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Prime Minister Theresa May attends the London Conference on Somalia at Lancaster House on May 11, 2017 in London, England.
Prime Minister Theresa May could lose control of parliament in Britain’s June 8 election, according to a projection by polling company YouGov, raising the prospect of political turmoil just as formal Brexit talks begin.
The YouGov model suggested May would lose 20 seats and her 17-seat working majority in the 650-seat British parliament, though other models show May winning a big majority of as much as 142 seats and a Kantar poll showed her lead widening.
If the YouGov model turns out to be accurate, May would be well short of the 326 seats needed to form a government tasked with the complicated talks, due to start shortly after the election, on Britain’s divorce from the European Union.
A later poll, a separate regular survey carried out by YouGov for Thursday’s Times newspaper, showed May’s Conservative Party just three percentage points ahead of the Labour opposition, which has been eating into her lead since the start of the campaign.
The Conservatives were on 42 percent, down a point from last week, with Labour up three points, the YouGov survey said.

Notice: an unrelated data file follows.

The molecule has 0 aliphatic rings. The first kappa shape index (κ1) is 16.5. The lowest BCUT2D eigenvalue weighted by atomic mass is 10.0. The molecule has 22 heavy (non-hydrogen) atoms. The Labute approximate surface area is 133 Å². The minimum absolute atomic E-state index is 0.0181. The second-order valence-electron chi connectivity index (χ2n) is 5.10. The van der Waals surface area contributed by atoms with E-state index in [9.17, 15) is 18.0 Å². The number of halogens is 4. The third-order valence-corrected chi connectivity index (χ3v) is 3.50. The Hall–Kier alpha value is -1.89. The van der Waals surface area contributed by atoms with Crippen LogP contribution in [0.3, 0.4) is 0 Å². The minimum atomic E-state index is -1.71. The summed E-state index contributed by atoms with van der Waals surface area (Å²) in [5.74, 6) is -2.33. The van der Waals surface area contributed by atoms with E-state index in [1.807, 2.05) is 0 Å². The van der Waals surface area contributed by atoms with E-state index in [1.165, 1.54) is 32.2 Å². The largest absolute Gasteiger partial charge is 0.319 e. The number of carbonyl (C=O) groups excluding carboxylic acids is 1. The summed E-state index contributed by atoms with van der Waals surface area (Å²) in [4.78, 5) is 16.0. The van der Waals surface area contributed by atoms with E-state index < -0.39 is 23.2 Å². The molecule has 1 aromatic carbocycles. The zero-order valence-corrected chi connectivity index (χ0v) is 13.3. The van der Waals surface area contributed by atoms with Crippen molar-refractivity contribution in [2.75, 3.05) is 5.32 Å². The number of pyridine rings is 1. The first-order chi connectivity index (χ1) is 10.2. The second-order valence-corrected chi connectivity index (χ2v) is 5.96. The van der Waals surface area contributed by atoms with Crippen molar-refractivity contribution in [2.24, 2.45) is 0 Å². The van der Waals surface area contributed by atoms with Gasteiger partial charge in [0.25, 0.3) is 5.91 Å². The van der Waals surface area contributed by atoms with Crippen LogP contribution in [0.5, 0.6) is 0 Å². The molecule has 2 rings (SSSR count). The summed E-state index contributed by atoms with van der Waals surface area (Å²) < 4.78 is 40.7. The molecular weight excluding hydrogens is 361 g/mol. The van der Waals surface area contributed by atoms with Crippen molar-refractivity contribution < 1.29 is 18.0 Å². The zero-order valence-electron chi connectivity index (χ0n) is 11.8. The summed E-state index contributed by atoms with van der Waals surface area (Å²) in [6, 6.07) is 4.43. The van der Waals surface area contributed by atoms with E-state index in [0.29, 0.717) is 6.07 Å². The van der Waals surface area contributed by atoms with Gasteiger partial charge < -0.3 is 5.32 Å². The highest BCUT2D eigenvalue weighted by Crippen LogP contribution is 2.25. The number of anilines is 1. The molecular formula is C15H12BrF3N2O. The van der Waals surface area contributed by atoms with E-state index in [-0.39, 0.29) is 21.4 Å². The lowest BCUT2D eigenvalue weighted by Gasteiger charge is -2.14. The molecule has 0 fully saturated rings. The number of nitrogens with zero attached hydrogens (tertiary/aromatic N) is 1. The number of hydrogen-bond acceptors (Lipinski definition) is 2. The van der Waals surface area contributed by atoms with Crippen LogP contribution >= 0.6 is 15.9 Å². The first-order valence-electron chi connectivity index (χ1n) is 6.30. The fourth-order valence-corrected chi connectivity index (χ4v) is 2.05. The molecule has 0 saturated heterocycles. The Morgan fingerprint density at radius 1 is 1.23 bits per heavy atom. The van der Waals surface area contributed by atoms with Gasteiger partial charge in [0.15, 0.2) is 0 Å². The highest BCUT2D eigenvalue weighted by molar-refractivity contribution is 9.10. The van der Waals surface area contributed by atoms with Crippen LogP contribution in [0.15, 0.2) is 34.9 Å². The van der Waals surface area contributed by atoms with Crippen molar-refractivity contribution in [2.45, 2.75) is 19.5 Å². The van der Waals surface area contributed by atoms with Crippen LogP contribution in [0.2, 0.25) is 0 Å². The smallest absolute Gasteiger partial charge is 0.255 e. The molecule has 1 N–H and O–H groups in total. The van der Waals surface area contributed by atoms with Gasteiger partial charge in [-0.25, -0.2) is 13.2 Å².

The findings again weakened sterling which had earlier fallen almost a cent against the U.S. dollar on the YouGov model before rising on a Kantar poll which showed May’s lead had increased to 10 percentage points.
May called the snap election in a bid to strengthen her hand in Brexit negotiations, to win more time to deal with the impact of the divorce and to strengthen her grip on the Conservative Party.
But if she does not handsomely beat the 12-seat majority Cameron won in 2015, her electoral gamble will have failed and her authority could be undermined just as she tries to deliver what she has told voters will be a successful Brexit.
If May fails to win an overall majority, she would be forced to strike a deal with another party to continue governing either as a coalition or a minority government.
That would raise questions about the future of Brexit, Britain’s $2.5 trillion economy and British policy on a range of issues including corporate taxation and government spending and borrowing.
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